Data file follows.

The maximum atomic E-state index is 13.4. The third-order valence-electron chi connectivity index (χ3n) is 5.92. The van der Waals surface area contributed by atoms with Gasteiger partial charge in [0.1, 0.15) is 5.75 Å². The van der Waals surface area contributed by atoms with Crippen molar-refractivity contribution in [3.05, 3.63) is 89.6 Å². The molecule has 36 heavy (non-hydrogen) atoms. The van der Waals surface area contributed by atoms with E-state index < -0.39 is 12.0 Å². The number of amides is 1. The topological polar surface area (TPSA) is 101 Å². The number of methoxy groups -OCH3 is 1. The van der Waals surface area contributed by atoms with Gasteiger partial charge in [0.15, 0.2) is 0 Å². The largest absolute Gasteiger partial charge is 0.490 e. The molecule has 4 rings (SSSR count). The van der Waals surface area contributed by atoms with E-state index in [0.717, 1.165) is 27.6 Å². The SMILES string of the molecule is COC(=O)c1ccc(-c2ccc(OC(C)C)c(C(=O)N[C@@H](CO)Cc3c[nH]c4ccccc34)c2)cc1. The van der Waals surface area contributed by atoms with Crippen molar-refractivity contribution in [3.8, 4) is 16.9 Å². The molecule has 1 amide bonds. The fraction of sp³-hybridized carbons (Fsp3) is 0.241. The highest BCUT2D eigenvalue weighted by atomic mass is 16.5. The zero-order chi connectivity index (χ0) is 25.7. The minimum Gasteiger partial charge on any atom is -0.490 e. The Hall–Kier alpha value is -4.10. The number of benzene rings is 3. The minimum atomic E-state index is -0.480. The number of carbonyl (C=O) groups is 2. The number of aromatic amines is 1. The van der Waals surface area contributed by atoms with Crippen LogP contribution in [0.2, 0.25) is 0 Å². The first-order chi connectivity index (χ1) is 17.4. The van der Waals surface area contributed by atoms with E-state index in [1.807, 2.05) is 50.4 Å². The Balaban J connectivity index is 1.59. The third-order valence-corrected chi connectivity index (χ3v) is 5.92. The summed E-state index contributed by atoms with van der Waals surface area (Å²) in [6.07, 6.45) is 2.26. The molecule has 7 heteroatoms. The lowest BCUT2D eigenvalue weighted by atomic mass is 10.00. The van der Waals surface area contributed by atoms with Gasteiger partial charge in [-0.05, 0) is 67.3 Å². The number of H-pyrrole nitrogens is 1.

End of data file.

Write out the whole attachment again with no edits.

The maximum atomic E-state index is 13.4. The third-order valence-electron chi connectivity index (χ3n) is 5.92. The van der Waals surface area contributed by atoms with Gasteiger partial charge in [0.1, 0.15) is 5.75 Å². The van der Waals surface area contributed by atoms with Crippen molar-refractivity contribution in [3.05, 3.63) is 89.6 Å². The molecule has 36 heavy (non-hydrogen) atoms. The van der Waals surface area contributed by atoms with E-state index < -0.39 is 12.0 Å². The number of amides is 1. The topological polar surface area (TPSA) is 101 Å². The number of methoxy groups -OCH3 is 1. The van der Waals surface area contributed by atoms with Gasteiger partial charge in [0.15, 0.2) is 0 Å². The largest absolute Gasteiger partial charge is 0.490 e. The molecule has 4 rings (SSSR count). The van der Waals surface area contributed by atoms with E-state index in [0.717, 1.165) is 27.6 Å². The SMILES string of the molecule is COC(=O)c1ccc(-c2ccc(OC(C)C)c(C(=O)N[C@@H](CO)Cc3c[nH]c4ccccc34)c2)cc1. The van der Waals surface area contributed by atoms with Crippen molar-refractivity contribution in [3.8, 4) is 16.9 Å². The molecule has 1 amide bonds. The fraction of sp³-hybridized carbons (Fsp3) is 0.241. The highest BCUT2D eigenvalue weighted by atomic mass is 16.5. The zero-order chi connectivity index (χ0) is 25.7. The minimum Gasteiger partial charge on any atom is -0.490 e. The Hall–Kier alpha value is -4.10. The number of benzene rings is 3. The minimum atomic E-state index is -0.480. The number of carbonyl (C=O) groups is 2. The number of aromatic amines is 1. The van der Waals surface area contributed by atoms with Crippen LogP contribution in [0.2, 0.25) is 0 Å². The first-order chi connectivity index (χ1) is 17.4. The van der Waals surface area contributed by atoms with E-state index in [1.807, 2.05) is 50.4 Å². The Balaban J connectivity index is 1.59. The third-order valence-corrected chi connectivity index (χ3v) is 5.92. The summed E-state index contributed by atoms with van der Waals surface area (Å²) in [6.07, 6.45) is 2.26. The molecule has 7 heteroatoms. The lowest BCUT2D eigenvalue weighted by atomic mass is 10.00. The van der Waals surface area contributed by atoms with Gasteiger partial charge in [-0.05, 0) is 67.3 Å². The number of H-pyrrole nitrogens is 1.